David K. Mellinger
Christopher W. Clark
Bioacoust. Res. Prog., Cornell Univ., 159 Sapsucker Woods Rd., Ithaca, NY 14850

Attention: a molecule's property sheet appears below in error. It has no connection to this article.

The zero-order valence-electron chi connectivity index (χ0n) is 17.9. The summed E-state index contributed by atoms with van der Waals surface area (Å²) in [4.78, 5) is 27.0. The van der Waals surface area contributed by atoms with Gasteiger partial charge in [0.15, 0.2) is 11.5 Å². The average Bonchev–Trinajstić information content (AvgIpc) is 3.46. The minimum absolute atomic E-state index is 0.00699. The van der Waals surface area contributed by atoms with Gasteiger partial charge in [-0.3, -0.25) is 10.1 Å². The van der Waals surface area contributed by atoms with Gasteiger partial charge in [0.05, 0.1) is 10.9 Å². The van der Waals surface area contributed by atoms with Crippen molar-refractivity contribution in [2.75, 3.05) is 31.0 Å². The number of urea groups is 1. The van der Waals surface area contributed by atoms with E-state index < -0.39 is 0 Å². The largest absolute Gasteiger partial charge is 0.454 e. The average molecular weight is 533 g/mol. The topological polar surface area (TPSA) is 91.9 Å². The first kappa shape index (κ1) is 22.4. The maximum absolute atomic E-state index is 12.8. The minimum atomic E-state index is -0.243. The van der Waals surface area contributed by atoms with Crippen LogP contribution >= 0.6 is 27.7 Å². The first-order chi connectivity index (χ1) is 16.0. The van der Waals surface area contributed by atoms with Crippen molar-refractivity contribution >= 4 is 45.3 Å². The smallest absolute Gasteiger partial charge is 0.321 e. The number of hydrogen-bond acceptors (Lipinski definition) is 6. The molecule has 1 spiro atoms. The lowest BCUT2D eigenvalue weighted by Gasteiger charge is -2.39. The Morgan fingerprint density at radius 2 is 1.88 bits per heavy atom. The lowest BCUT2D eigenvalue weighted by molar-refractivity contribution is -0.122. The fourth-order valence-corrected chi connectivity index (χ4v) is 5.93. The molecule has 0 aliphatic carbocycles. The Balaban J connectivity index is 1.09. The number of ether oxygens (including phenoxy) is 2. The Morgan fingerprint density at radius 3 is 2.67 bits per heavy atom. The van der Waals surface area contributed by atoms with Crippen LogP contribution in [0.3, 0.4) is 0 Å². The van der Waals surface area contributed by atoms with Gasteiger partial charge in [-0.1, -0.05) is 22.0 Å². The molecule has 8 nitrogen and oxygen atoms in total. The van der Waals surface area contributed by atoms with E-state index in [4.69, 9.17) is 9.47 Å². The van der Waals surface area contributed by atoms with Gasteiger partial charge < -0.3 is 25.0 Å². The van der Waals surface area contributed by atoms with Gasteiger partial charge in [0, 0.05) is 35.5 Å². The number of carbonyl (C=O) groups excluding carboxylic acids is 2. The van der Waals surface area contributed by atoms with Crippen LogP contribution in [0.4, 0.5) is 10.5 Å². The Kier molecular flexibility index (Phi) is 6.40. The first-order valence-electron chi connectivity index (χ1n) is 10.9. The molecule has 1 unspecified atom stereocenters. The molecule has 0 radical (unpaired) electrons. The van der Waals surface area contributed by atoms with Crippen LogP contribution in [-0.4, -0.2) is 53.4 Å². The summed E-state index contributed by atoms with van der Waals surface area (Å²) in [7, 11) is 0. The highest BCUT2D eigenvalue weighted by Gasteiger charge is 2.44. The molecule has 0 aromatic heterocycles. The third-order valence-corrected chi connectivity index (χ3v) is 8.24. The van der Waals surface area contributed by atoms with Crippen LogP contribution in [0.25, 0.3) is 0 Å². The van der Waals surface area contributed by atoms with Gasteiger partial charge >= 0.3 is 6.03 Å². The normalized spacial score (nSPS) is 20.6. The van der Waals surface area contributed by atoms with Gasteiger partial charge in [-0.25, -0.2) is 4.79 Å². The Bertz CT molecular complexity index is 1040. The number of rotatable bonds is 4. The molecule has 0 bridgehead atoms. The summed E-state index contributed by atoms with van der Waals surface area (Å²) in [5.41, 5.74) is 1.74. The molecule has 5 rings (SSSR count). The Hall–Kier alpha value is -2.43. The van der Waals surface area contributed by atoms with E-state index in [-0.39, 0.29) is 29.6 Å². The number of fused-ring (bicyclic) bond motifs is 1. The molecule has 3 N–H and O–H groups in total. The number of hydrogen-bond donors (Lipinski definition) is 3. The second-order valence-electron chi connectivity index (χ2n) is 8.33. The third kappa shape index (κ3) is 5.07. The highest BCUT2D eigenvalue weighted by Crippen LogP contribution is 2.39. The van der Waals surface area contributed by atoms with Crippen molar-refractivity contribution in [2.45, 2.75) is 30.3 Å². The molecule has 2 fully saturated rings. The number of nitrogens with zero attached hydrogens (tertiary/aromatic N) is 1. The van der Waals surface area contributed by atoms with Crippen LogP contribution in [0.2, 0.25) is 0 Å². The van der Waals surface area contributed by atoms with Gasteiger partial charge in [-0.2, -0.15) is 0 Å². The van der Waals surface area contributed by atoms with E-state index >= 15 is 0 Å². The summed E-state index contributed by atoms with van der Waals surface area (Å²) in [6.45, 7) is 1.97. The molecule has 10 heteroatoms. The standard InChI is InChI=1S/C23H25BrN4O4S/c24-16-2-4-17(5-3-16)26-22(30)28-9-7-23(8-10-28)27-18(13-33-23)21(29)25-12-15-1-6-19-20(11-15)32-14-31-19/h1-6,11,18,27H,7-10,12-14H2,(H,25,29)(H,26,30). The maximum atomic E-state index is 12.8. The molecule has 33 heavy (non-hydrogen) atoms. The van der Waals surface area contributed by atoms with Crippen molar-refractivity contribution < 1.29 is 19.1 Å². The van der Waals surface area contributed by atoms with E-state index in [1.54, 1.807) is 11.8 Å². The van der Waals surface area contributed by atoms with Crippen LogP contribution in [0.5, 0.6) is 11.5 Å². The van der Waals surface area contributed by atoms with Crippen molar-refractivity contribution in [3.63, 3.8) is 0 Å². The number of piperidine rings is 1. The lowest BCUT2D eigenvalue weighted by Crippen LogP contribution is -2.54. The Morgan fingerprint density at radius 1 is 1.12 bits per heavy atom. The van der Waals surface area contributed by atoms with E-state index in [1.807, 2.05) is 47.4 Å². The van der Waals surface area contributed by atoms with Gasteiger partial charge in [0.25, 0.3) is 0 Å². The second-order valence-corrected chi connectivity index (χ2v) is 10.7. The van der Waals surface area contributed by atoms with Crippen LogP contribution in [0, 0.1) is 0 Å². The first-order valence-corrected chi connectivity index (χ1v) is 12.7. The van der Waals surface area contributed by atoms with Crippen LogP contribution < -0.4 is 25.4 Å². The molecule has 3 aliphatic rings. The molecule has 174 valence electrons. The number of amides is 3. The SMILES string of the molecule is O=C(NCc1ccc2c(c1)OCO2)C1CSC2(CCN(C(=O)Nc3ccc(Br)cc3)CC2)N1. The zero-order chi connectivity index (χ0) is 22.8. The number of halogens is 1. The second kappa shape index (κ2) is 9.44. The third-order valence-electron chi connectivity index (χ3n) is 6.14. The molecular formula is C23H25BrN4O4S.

The automatic detection of animal cells has several potential applications: for range, distribution, and, census efforts; for acoustic behavior studies, both local and wide area; for screening of large volumes of data for sounds of interest. Methods were developed for detecting the vocalizations of three species of mysticete: blue, finback, and minke whales. Each call is modeled as a sequence of either bandlimited pulses or frequency sweeps. Sweeps and pulses are detected by cross-correlating a specially designed kernel with a spectrogram of the target sound signal; the kernel is built from the call model, and includes excitatory regions corresponding to the sweeps or pulses in the call, and flanking inhibitory regions to inhibit response to noise and interfering sounds. This method produces as output a time series with values corresponding to the likelihood that the modeled call is present. A time-windowed autocorrelation is then performed on this output, and the result of that is percentile-normalized and thresholded. The final output is a yes/no decision about the presence or absence of a periodic sequence of the desired calls. This process is currently being used for scanning large amounts of sound data from Navy SOSUS arrays; results of this scanning are presented.